Guest post by Mark Nenadov
“When a stranger sojourns with you in your land, you shall not do him wrong. You shall treat the stranger who sojourns with you as the native among you, and you shall love him as yourself, for you were strangers in the land of Egypt: I am the Lord your God.” (Leviticus 19:33-34, ESV)
In his 1867 speech in Boston, Frederick Douglass said:
“If we would reach a degree of civilization higher and grander than any yet attained, we should welcome to our ample continent all nations, kindreds, tongues and peoples…The outspread wings of the American eagle are broad enough to shelter all who are likely to come.”
Christians don’t speak with one clear voice on immigration policy. Our exegesis, political theory, experiences, prejudices, vocations, and economic situations seem to guarantee that. And that is OK.
At a bare minimum, though, I believe Christians should share something of Douglass’ optimism. It ought to be grounded not so much in trust of human nature as trust in God’s sovereignty and His graciousness to the nations in Jesus Christ. We North Americans have an “ample continent” which can welcome many “outsiders” and we will have no claim on being “exceptional” if we don’t make our place welcoming. In theologically conservative circles there are sadly few who possess such optimism. The shrill voice of the “nativist alarmist” is raised in every generation. And it is ugly.
I have no desire to tell you how to vote or what concrete policy positions to support. I’m just sharing thoughts which will hopefully help you think “Christianly” in this area. Before proceeding, let me tell you something about myself. It doesn’t make me any less or more of an authority on this matter, but perhaps it will interest you. I’m a first generation Canadian, the son of immigrants from the former Yugoslavia. My dad left his country illegally because it was about to arrest him for his religious principles.
1. Don’t forget your past (or your status)
In my mind, at the root of the problematic thinking on immigration that is so prevalent among theologically conservative Christians is a basic forgetfulness.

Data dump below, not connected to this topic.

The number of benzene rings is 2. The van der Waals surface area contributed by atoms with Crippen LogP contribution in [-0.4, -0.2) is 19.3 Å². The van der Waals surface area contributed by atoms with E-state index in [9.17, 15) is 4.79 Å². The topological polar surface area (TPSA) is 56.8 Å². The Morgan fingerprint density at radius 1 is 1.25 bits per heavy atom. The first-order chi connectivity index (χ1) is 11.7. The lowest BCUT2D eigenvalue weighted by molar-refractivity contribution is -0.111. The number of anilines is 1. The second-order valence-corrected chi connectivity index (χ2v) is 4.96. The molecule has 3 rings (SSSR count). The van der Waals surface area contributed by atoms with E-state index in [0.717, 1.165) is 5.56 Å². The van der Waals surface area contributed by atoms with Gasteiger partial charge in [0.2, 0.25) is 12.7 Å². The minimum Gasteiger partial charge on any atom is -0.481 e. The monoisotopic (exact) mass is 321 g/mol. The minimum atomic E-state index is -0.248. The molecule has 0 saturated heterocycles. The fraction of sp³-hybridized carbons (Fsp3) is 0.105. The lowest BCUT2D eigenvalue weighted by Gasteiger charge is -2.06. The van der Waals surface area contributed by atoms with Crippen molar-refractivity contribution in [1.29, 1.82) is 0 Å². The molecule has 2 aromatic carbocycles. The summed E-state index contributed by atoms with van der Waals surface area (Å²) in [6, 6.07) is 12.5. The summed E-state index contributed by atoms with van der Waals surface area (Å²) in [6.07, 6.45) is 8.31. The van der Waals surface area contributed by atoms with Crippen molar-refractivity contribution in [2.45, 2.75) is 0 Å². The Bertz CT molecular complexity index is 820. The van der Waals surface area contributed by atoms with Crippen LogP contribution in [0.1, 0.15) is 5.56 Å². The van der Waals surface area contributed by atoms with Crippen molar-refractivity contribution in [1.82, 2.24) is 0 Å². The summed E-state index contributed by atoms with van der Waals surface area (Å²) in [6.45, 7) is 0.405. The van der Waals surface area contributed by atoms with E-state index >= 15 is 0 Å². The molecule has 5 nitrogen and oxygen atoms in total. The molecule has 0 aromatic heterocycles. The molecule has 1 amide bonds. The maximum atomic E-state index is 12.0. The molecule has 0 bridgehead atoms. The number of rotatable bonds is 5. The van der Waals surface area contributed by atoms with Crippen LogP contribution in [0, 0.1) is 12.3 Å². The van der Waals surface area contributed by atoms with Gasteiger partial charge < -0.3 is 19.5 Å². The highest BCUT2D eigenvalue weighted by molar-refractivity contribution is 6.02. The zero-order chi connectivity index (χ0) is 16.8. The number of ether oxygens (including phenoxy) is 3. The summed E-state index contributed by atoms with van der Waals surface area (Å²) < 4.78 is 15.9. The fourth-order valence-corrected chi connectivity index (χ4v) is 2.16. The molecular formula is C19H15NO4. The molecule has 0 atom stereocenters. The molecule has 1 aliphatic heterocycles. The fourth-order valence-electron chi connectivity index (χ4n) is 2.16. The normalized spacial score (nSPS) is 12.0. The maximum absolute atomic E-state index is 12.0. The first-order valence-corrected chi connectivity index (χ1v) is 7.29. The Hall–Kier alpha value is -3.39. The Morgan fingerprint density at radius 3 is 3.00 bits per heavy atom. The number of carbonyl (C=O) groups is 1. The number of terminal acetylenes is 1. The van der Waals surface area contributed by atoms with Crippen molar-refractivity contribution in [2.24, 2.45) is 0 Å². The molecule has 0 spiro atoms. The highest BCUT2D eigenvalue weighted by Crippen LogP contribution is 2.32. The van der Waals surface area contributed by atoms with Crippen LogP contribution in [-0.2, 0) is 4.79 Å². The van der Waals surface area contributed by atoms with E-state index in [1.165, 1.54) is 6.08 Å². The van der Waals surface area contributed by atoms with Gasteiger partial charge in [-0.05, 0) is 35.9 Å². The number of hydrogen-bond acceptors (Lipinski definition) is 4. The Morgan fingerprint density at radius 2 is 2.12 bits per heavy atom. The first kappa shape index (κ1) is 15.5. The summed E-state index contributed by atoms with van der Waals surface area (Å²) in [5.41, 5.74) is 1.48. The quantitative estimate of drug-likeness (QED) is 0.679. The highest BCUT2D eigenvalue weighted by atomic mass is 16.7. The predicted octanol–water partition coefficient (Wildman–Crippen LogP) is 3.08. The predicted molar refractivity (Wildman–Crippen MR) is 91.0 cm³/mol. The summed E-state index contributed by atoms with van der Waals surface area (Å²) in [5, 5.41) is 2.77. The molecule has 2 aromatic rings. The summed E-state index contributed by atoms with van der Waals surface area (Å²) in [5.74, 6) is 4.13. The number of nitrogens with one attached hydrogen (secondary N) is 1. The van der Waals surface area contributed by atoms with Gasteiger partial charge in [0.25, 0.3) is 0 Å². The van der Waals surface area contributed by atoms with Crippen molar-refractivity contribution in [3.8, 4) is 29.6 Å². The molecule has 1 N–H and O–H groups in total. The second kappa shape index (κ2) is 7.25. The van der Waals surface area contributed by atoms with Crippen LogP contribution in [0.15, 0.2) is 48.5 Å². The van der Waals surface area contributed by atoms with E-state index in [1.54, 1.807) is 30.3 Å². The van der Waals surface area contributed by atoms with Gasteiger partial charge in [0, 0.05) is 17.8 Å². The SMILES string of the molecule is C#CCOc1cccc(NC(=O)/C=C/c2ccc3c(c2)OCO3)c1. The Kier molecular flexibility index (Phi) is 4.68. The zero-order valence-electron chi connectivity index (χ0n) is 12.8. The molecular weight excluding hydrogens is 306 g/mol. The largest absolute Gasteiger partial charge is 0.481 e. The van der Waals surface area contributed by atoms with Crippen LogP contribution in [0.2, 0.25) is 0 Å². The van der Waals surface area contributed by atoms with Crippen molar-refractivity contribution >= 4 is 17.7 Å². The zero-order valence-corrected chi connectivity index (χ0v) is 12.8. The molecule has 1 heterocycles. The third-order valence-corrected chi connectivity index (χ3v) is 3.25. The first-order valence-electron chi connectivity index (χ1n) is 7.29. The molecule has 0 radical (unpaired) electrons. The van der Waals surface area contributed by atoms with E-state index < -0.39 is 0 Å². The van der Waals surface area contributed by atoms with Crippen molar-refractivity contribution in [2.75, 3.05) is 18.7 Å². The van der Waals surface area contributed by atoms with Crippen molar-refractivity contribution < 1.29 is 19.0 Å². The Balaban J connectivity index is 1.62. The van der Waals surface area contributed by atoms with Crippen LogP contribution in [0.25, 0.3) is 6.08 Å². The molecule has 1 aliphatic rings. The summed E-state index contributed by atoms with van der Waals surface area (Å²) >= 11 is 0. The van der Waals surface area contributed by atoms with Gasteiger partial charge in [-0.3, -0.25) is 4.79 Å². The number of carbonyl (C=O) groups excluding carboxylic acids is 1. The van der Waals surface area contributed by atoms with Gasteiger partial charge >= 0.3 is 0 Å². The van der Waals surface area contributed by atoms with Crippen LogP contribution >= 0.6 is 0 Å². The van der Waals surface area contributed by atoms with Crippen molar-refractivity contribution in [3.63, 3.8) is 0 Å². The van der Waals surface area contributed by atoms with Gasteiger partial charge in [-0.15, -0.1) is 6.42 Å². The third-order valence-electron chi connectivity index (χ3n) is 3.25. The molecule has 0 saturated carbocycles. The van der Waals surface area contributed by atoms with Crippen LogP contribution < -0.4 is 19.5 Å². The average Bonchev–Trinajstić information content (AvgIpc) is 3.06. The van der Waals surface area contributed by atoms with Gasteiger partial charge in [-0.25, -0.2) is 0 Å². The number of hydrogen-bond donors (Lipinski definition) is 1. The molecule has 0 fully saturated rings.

First, there is forgetfulness about our indebtedness to (and dependence on) God’s gracious disposition in our direction. That’s when pride and a sour nationalism creeps in.
Second, there is a forgetfulness of the basic dignity which is tied to the fact that humans are made in the image of God.
Third, it is easy for us to forget how tenuous our “nativist” identity is. Even if your family was here “going way back”, you might be surprised to learn how marginal and “outsider” your roots really are. It’s often not hard to find a “break” in a “nativist” pedigree.
Fourth, it is easy to forget how non-mainstream and marginal our religious or cultural affiliation really is. For example, as a Baptist, I must always remember how Baptists were once been regarded as outsiders. In the early 19th century, several states imposed “dissenter” taxes on Baptist ministers. Baptists also couldn’t hold public offices at times. And that’s just the situation in North America. Baptists often did not fare very well in Europe, either. Historical research is a great antidote against ignorant and boastful nativism.
2. Beware of sensationalistic statistics and slogans
I was once researching old newspapers from my town here in Ontario, Canada, and I found a political ad from the 1920s. It said: “Canada is for Canadians…stop the alarming tide of immigration.” With a touch of humour, the competing politician observed that the majority of immigrants were actually from the British Isles. While I am sure some things have gotten worse since the 1920s, I’m glad for progress in this area. Canadian politicians do not feel free to be so overtly xenophobic today. Though, I must say when I survey North American political discourse, I’m still amazed at how free politicians still feel to play the “nativist” card!
Let’s dig into U.S. history a bit. In 1845, the U.S. Nativist Party spoke of a troubling “onslaught” of Irish Catholics — 1.7 million Irish Catholic immigrants who “crowded the shores of the United States.” Similar anecdotes could be shared regarding fears of Jewish, Italian, Japanese, Chinese, Mexican, or German immigrants. Of course, such “concerning” statistics seem laughable today. Especially in light of how many millions upon millions of people have immigrated to North American since then. However, we would do well to recognize the extent to which we are confronted with thinly veiled messages which, while perhaps a bit more sophisticated, convey the same spirit. In each generation, the alarmists know how to dress up statistics and platitudes to spread fear and xenophobia.